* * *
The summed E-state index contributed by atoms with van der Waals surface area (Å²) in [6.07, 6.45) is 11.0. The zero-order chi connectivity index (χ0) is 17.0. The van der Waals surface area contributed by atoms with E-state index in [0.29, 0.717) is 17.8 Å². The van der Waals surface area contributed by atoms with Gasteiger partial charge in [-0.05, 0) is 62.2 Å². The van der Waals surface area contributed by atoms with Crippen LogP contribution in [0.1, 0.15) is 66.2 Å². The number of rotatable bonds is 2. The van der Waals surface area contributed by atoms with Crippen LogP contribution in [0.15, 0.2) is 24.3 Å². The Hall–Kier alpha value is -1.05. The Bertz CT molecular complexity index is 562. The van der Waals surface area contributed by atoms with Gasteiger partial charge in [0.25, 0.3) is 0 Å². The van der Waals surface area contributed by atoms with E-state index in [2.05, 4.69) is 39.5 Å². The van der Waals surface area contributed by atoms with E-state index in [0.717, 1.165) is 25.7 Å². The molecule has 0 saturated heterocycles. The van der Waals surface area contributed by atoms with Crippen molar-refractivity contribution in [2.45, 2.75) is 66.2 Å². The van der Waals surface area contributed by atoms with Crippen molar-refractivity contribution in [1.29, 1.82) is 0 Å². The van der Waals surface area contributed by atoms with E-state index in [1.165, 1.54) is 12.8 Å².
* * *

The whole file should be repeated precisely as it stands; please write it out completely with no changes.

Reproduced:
The summed E-state index contributed by atoms with van der Waals surface area (Å²) in [6.07, 6.45) is 11.0. The zero-order chi connectivity index (χ0) is 17.0. The van der Waals surface area contributed by atoms with E-state index in [0.29, 0.717) is 17.8 Å². The van der Waals surface area contributed by atoms with Gasteiger partial charge in [-0.05, 0) is 62.2 Å². The van der Waals surface area contributed by atoms with Crippen LogP contribution in [0.1, 0.15) is 66.2 Å². The number of rotatable bonds is 2. The van der Waals surface area contributed by atoms with Crippen LogP contribution in [0.15, 0.2) is 24.3 Å². The Hall–Kier alpha value is -1.05. The Bertz CT molecular complexity index is 562. The van der Waals surface area contributed by atoms with Gasteiger partial charge in [0.25, 0.3) is 0 Å². The van der Waals surface area contributed by atoms with E-state index in [2.05, 4.69) is 39.5 Å². The van der Waals surface area contributed by atoms with E-state index in [0.717, 1.165) is 25.7 Å². The molecule has 0 saturated heterocycles. The van der Waals surface area contributed by atoms with Crippen molar-refractivity contribution in [2.45, 2.75) is 66.2 Å². The van der Waals surface area contributed by atoms with Crippen molar-refractivity contribution in [1.29, 1.82) is 0 Å². The van der Waals surface area contributed by atoms with E-state index in [1.165, 1.54) is 12.8 Å².